Revenge porn: Facebook asks users to upload their nude images


The Facebook has collaborated with a small Australian Government agency in an effort to tackle revenge porn, in order to hash sexual or intimate images of the victims.


Ones who have shared their intimate, nude or sexual images with their someone and fear that they might release those images without their consent can now send those images to Facebook's Messenger to be “hashed”. 'Hashing' means that the images would be converted into a unique digital fingerprint which will be used to identify and block the images for being re-upload.


The agency is headed by the e-Safety Commissioner Julie Inman Grant said that this would allow victims of "image-based abuse" to take action before photos were posted to Facebook, Instagram or Messenger.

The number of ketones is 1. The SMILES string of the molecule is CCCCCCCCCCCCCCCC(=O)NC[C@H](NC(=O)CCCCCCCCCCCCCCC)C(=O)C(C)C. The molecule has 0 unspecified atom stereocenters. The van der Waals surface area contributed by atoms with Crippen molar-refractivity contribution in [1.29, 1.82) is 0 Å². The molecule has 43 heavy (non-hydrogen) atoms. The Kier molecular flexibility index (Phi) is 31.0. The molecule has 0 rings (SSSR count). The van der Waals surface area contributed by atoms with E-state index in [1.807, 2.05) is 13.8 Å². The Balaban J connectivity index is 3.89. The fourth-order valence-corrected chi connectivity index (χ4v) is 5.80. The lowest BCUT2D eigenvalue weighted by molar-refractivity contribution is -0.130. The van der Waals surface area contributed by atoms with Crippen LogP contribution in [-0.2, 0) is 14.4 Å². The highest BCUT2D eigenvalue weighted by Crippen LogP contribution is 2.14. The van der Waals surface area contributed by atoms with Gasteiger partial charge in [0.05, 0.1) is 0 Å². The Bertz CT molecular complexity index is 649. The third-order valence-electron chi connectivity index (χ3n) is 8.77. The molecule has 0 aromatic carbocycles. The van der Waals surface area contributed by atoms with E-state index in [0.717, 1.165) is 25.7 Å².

“We see many scenarios where maybe photos or videos were taken consensually at one point, but there was not any sort of consent to send the images or videos more broadly,” she said.


Carrie Goldberg, a New York-based lawyer, said: “We are delighted that Facebook is helping solve this problem – one faced not only by victims of actual revenge porn but also individuals with worries of imminently becoming victims.


“With its billions of users, Facebook is one place where many offenders aggress because they can maximize the harm by broadcasting the nonconsensual porn to those closest to the victim. So this is impactful.”


How the company is assuring the victims that their images will not get hacked? What if someone gets to hold on these images? What steps Facebook has taken to ensure the privacy of the victims?


The company has said that they will save these images for a very short period of time, and they will delete them to ensure it is enforcing the policy correctly.
Category:

Share this with Your friends: